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tv   News  Al Jazeera  November 21, 2014 9:00am-9:31am EST

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>> in the fight against isil marking an anniversary, ukraine takes time to remember an event that changed its political and territorial landscape, but... >> you can come out of the shadows and get right with the law. >> president barack obama gives
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hope to millions of undocumented people in the u.s. let's start in vienna where there is some hope for talks on iran's nuclear power. now, earlier reports that iran's foreign minister, mohammed aljazare would lead the negotiations. >> proved false. john kerry will head to paris to meet with european partners. for more on these crucial talks likes go to james bays in new york. explain to us these latest developments. >> well, i think the fact you've got people talking about leaving and people leaving and the very important person in secretary kerry shows we are at crunch time here. these talks are extremely difficult. they are closer to a nuclear deal than they have ever been before, but they've got to come up with a final deal and all of
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the details by monday. >> is the deadline. they did an interim deal a yeye ago and the deadline is supposed to be monday. in my estimation, there are two possibilities here one is that they know they have run out of time and they know they are got going to reach a deal by monday so they are negotiating the possibility of an extension beyond monday because no one wants this to collapse completely. the other alternative is that these are high-stakes talks and when you are in a high-stakes negotiation, sometimes a tactic to get the other side to accept, perhaps, concessions, is to walk away from the table, and it may be that is what secretary kerry is doing, going to have consultations with his european counter parts. we don't really know what is going on at these talks because one of the things they have agreed on all along is secrecy. the u.s. negotiateo who has been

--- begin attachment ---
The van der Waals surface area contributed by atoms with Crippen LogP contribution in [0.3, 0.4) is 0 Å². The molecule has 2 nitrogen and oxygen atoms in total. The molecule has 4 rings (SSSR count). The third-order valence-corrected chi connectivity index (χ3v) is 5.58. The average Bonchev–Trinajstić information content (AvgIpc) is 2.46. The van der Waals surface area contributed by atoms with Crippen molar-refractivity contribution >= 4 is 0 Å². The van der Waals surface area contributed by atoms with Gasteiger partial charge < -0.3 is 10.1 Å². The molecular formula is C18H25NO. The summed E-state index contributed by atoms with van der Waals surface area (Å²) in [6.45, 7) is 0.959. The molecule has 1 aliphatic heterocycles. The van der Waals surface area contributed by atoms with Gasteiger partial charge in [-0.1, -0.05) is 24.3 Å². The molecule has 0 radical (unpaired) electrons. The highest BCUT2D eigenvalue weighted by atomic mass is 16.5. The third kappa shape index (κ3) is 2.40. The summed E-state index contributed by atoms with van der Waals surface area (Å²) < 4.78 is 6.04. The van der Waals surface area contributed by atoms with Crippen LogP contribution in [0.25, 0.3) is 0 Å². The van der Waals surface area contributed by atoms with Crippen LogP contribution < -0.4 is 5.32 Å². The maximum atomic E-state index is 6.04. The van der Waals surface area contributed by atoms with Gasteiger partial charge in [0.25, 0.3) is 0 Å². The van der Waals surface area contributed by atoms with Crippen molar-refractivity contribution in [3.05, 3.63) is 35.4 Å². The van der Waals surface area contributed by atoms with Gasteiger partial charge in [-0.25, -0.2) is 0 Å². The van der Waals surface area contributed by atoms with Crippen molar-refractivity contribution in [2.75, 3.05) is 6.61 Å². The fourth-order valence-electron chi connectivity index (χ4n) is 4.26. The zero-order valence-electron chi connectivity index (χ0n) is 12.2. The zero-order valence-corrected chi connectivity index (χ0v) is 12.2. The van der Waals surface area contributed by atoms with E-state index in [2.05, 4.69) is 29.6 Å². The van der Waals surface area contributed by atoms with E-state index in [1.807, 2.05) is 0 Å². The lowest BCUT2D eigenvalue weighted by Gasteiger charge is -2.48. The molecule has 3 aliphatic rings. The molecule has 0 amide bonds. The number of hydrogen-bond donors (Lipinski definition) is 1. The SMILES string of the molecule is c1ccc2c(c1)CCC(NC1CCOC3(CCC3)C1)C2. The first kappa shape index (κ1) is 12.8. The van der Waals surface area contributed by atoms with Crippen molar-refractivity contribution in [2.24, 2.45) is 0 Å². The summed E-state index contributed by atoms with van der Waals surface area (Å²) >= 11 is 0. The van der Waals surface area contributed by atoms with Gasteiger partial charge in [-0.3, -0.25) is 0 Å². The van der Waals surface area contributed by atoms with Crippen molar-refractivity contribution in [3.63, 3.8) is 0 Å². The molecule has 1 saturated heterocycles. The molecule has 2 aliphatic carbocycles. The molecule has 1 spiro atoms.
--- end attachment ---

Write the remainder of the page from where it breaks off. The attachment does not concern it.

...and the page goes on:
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doing these talks on a day by day basis when john kerry is not there, she is quote an old quote by madeline albright, the former secretary of state that diplomatic negotiations are like mushrooms. they are best done in the dark. >> now, james, take us through some of the obstacles of these talks. why would it be on difficult for all parties to come to some sort of an agreement on monday? >> reporter: well, i think some of the obstacles are there in the room, in the negotiating room, in the detail, in the detail of iran's nuclear program and trying to get a deal that helps iran, lifts sanctions eases the situation in iran, what iran wants and gets what the west wants, which is guarantees that iran cannot turn its nuclear technology to a bomb. a lot of talk about the number of centrifuges to enrich uranian and the breakout time, how long
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it would take iran to convert its technology from civilian use to military use and the u.s. is very keen. there is a breakout time of at least a year. these are some of the crunch things in the room, but remember, it's not just about the people in the room. it's also on the iranian side, about had hard liners in tehran who are very nervous about negotiating with the u.s. since 1979, a country that's been seen as the great satan, and on the other side, the u.s. probably have more problems because they've got lots of other different stakeholders that they need to keep happy. remember, president obama now has the republicans in control on capitol hill, and he has problems with his allies, the gulf states are very nervous about these nuclear negotiations. some of his european partners, notably france, very hawkish on this, very nervous about a deal with iran and then, of course, you have the other middle east